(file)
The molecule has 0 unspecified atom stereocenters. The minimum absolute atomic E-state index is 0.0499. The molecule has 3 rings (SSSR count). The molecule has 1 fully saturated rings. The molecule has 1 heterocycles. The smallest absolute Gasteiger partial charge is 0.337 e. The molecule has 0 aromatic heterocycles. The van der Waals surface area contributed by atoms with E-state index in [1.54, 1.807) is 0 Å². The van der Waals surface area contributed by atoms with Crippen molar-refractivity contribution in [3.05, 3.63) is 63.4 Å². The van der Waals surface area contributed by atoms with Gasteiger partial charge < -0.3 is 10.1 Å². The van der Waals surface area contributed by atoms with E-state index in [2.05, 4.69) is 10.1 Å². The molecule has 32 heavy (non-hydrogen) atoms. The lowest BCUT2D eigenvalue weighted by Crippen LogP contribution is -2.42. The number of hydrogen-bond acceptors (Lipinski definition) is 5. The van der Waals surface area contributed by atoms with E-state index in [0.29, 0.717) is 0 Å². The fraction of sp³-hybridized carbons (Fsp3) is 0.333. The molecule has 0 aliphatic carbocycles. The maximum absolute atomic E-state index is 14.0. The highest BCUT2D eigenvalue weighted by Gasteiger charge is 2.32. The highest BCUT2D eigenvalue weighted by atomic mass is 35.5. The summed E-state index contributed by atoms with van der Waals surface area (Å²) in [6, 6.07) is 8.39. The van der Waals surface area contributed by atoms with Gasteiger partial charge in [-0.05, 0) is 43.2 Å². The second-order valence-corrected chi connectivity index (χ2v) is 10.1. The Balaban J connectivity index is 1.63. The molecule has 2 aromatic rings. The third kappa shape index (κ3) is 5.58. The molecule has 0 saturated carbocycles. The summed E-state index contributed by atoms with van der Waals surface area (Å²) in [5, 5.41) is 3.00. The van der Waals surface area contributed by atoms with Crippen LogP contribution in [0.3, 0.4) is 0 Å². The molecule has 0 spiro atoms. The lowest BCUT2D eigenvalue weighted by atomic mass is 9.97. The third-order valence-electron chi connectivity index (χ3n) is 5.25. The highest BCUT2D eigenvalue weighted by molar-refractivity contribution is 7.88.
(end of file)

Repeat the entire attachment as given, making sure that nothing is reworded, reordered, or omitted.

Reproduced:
The molecule has 0 unspecified atom stereocenters. The minimum absolute atomic E-state index is 0.0499. The molecule has 3 rings (SSSR count). The molecule has 1 fully saturated rings. The molecule has 1 heterocycles. The smallest absolute Gasteiger partial charge is 0.337 e. The molecule has 0 aromatic heterocycles. The van der Waals surface area contributed by atoms with E-state index in [1.54, 1.807) is 0 Å². The van der Waals surface area contributed by atoms with Crippen molar-refractivity contribution in [3.05, 3.63) is 63.4 Å². The van der Waals surface area contributed by atoms with Gasteiger partial charge < -0.3 is 10.1 Å². The van der Waals surface area contributed by atoms with E-state index in [2.05, 4.69) is 10.1 Å². The molecule has 32 heavy (non-hydrogen) atoms. The lowest BCUT2D eigenvalue weighted by Crippen LogP contribution is -2.42. The number of hydrogen-bond acceptors (Lipinski definition) is 5. The van der Waals surface area contributed by atoms with E-state index in [0.29, 0.717) is 0 Å². The fraction of sp³-hybridized carbons (Fsp3) is 0.333. The molecule has 0 aliphatic carbocycles. The maximum absolute atomic E-state index is 14.0. The highest BCUT2D eigenvalue weighted by Gasteiger charge is 2.32. The highest BCUT2D eigenvalue weighted by atomic mass is 35.5. The summed E-state index contributed by atoms with van der Waals surface area (Å²) in [6, 6.07) is 8.39. The van der Waals surface area contributed by atoms with Gasteiger partial charge in [-0.05, 0) is 43.2 Å². The second-order valence-corrected chi connectivity index (χ2v) is 10.1. The Balaban J connectivity index is 1.63. The molecule has 2 aromatic rings. The third kappa shape index (κ3) is 5.58. The molecule has 0 saturated carbocycles. The summed E-state index contributed by atoms with van der Waals surface area (Å²) in [5, 5.41) is 3.00. The van der Waals surface area contributed by atoms with Crippen LogP contribution in [0.3, 0.4) is 0 Å². The molecule has 0 spiro atoms. The lowest BCUT2D eigenvalue weighted by atomic mass is 9.97. The third-order valence-electron chi connectivity index (χ3n) is 5.25. The highest BCUT2D eigenvalue weighted by molar-refractivity contribution is 7.88.